Partial Database Parameter Check

Last updated: 2021-11-15 15:15:23

    MySQL/TDSQL for MySQL/TDSQL-C/MariaDB/Percona Check Details

    • row_format in the source database table cannot be FIXED.
    • The lower_case_table_names variable in the source and target databases must be the same.
    • The max_allowed_packet parameter of the target database must be set to 4 MB or above.
    • The connect_timeout variable of the source database must be above 10.
    • In migration from MySQL/TDSQL for MySQL/TDSQL-C to MySQL, if a time-consuming SQL statement is running on the source database, the warning "A time-consuming SQL statement is running on the source database, which may cause table locks. Please try again later or process the SQL statement on the source database" will be reported.

    Fix

    Modifying row_format parameter in source database

    If the value of row_format in the database table is FIXED, data overflow will occur if the storage length of each row in the table exceeds the limit, and an error will be reported. Therefore, you need to modify it to another format such as DYNAMIC to make the storage length of each row vary by content length.

    If a similar error occurs, fix it as follows:

    1. Log in to the source database.
    2. Set row_format to DYNAMIC.
      alter table table_name row_format = DYNAMIC
      
    3. Check whether the configuration takes effect.
      show table status like '%row_format%';
      
      The system should display a result similar to the following:
    mysql> show table status like '%row_format%';
    +---------------+----------+
    | Variable_name | Value    |
    +---------------+----------+
    | row_format    | DYNAMIC  |
    +---------------+----------+
    1 row in set (0.00 sec)
    
    1. Run the verification task again.

    Making lower_case_table_names have the same value in source and target databases

    lower_case_table_names sets the letter case sensitivity in MySQL. It has the following valid values:
    Windows and macOS environments are case-insensitive, but Linux environments are case-sensitive. To ensure the compatibility between different operating systems, you need to use the same letter case sensitivity rule.

    • 0: the name of a stored table is in the specified letter case and is case-sensitive during comparison.
    • 1: the name of a stored table is in lowercase on the disk and is case-insensitive during comparison.
    • 2: the name of a stored table is in the specified letter case and is in lowercase during comparison.

    If a similar error occurs, set the parameter in the source and target databases to the same value as follows:

    1. Log in to the source database.
    2. Check the values of lower_case_table_names in the source and target databases.
      show variables like '%lower_case_table_names%';
      
    3. Modify the lower_case_table_names parameter.
      alter global lower_case_table_names = 1
      
    4. Run the following command to restart the databases:
      [\$Mysql_Dir]/bin/mysqladmin -u root -p shutdown
      [\$Mysql_Dir]/bin/safe_mysqld &
      
    5. Check whether the configuration takes effect.
      show variables like '%lower_case_table_names%';
      
      The system should display a result similar to the following:
    mysql> show variables like '%lower_case_table_names%';
    +------------------------+-------+
    | Variable_name          | Value |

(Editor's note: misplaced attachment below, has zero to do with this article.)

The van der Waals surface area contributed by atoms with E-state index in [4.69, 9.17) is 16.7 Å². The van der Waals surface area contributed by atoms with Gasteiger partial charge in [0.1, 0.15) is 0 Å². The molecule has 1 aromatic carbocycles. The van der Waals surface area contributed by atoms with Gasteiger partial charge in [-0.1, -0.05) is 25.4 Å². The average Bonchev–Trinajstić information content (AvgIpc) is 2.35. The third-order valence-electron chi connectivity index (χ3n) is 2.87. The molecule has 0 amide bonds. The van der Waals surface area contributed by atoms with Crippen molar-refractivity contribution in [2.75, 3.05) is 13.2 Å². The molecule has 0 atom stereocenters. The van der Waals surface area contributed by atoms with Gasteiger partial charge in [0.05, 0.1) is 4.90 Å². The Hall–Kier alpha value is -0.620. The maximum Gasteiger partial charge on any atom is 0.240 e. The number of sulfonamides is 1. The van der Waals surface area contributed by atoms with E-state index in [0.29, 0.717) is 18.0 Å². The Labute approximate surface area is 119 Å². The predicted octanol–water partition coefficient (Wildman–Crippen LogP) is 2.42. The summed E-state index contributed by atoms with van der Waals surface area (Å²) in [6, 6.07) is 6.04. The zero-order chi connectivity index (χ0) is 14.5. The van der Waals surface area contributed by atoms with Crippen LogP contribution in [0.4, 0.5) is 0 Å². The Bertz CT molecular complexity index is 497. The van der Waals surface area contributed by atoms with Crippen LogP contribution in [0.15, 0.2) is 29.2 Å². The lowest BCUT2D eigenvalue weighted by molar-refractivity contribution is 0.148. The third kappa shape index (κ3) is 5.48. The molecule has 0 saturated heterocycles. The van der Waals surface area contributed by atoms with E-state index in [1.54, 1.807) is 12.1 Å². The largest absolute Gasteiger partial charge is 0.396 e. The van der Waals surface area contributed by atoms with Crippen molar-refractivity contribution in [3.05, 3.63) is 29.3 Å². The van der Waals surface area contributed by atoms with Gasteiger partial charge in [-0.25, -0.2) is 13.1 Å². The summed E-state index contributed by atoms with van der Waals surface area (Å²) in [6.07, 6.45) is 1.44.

+------------------------+-------+
    | lower_case_table_names | 1     |
    +------------------------+-------+
    1 row in set (0.00 sec)
    
    1. Run the verification task again.

    Modifying max_allowed_packet parameter in target database

    max_allowed_packet is the maximum size of a packet that can be transferred. If its value is too large, more memory will be used, causing packet losses and inability to capture the SQL statements of large exception event packets. If its value is too small, program errors mat occur, causing backup failure and frequent sending/receiving of network packets, which compromises the system performance.

    If a similar error occurs, fix it as follows:

    1. Log in to the target database.
    2. Modify the max_allowed_packet parameter.
      set global max_allowed_packet = 4M
      
    3. Check whether the configuration takes effect.
      show global variables like '%max_allowed_packet%';
      
      The system should display a result similar to the following:
    mysql> show global variables like '%max_allowed_packet%';
    +------------------------+---------+
    | Variable_name          | Value   |
    +------------------------+---------+
    | max_allowed_packet     | 4194304 |
    +------------------------+---------+
    1 row in set (0.00 sec)
    
    1. Run the verification task again.

    Modifying connect_timeout variable in source database

    connect_timeout is the database connection time. Connection requests after connect_timeout elapses will be rejected. If this value is too small, database connections will be closed frequently, affecting the processing efficiency. Therefore, we recommend you set a value above 10.

    If a similar error occurs, fix it as follows:

    1. Log in to the source database.
    2. Modify the connect_timeout parameter.
      set global connect_timeout = 10
      
    3. Check whether the parameter is successfully modified.
      show global variables like '%connect_timeout%';
      
      The system should display a result similar to the following:
    mysql> show global variables like '%connect_timeout%';
    +------------------------+-------+
    | Variable_name          | Value |
    +------------------------+-------+
    | connect_timeout        | 10    |
    +------------------------+-------+
    1 row in set (0.00 sec)
    
    1. Run the verification task again.